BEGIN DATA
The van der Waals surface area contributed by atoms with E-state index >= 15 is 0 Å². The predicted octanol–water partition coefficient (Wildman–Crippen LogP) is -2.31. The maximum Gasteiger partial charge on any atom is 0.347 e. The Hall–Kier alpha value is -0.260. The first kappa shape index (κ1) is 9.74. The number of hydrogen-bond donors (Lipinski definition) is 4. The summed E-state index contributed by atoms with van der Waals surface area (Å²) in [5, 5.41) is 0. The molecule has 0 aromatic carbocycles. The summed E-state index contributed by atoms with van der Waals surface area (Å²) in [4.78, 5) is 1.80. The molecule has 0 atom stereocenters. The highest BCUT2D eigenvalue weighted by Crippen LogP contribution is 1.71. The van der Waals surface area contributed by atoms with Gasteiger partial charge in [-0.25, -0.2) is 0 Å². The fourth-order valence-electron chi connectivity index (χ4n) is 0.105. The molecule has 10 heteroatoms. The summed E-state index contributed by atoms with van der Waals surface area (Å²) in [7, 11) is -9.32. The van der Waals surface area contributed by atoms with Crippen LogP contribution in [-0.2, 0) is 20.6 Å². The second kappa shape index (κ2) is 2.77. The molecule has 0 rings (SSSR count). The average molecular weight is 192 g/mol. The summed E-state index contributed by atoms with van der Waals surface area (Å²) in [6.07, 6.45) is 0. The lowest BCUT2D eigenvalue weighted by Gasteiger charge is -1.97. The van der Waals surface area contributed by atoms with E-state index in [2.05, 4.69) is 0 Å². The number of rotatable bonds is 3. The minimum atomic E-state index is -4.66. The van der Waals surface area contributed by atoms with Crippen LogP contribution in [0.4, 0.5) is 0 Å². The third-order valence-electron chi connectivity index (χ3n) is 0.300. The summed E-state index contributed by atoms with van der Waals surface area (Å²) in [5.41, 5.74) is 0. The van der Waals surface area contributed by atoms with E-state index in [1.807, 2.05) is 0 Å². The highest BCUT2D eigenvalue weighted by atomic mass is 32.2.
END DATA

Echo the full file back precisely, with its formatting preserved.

The van der Waals surface area contributed by atoms with E-state index >= 15 is 0 Å². The predicted octanol–water partition coefficient (Wildman–Crippen LogP) is -2.31. The maximum Gasteiger partial charge on any atom is 0.347 e. The Hall–Kier alpha value is -0.260. The first kappa shape index (κ1) is 9.74. The number of hydrogen-bond donors (Lipinski definition) is 4. The summed E-state index contributed by atoms with van der Waals surface area (Å²) in [5, 5.41) is 0. The molecule has 0 aromatic carbocycles. The summed E-state index contributed by atoms with van der Waals surface area (Å²) in [4.78, 5) is 1.80. The molecule has 0 atom stereocenters. The highest BCUT2D eigenvalue weighted by Crippen LogP contribution is 1.71. The van der Waals surface area contributed by atoms with Gasteiger partial charge in [-0.25, -0.2) is 0 Å². The fourth-order valence-electron chi connectivity index (χ4n) is 0.105. The molecule has 10 heteroatoms. The summed E-state index contributed by atoms with van der Waals surface area (Å²) in [7, 11) is -9.32. The van der Waals surface area contributed by atoms with Crippen LogP contribution in [-0.2, 0) is 20.6 Å². The second kappa shape index (κ2) is 2.77. The molecule has 0 rings (SSSR count). The average molecular weight is 192 g/mol. The summed E-state index contributed by atoms with van der Waals surface area (Å²) in [6.07, 6.45) is 0. The lowest BCUT2D eigenvalue weighted by Gasteiger charge is -1.97. The van der Waals surface area contributed by atoms with E-state index in [2.05, 4.69) is 0 Å². The number of rotatable bonds is 3. The minimum atomic E-state index is -4.66. The van der Waals surface area contributed by atoms with Crippen LogP contribution in [0.4, 0.5) is 0 Å². The third-order valence-electron chi connectivity index (χ3n) is 0.300. The summed E-state index contributed by atoms with van der Waals surface area (Å²) in [5.41, 5.74) is 0. The van der Waals surface area contributed by atoms with E-state index in [1.807, 2.05) is 0 Å². The highest BCUT2D eigenvalue weighted by atomic mass is 32.2.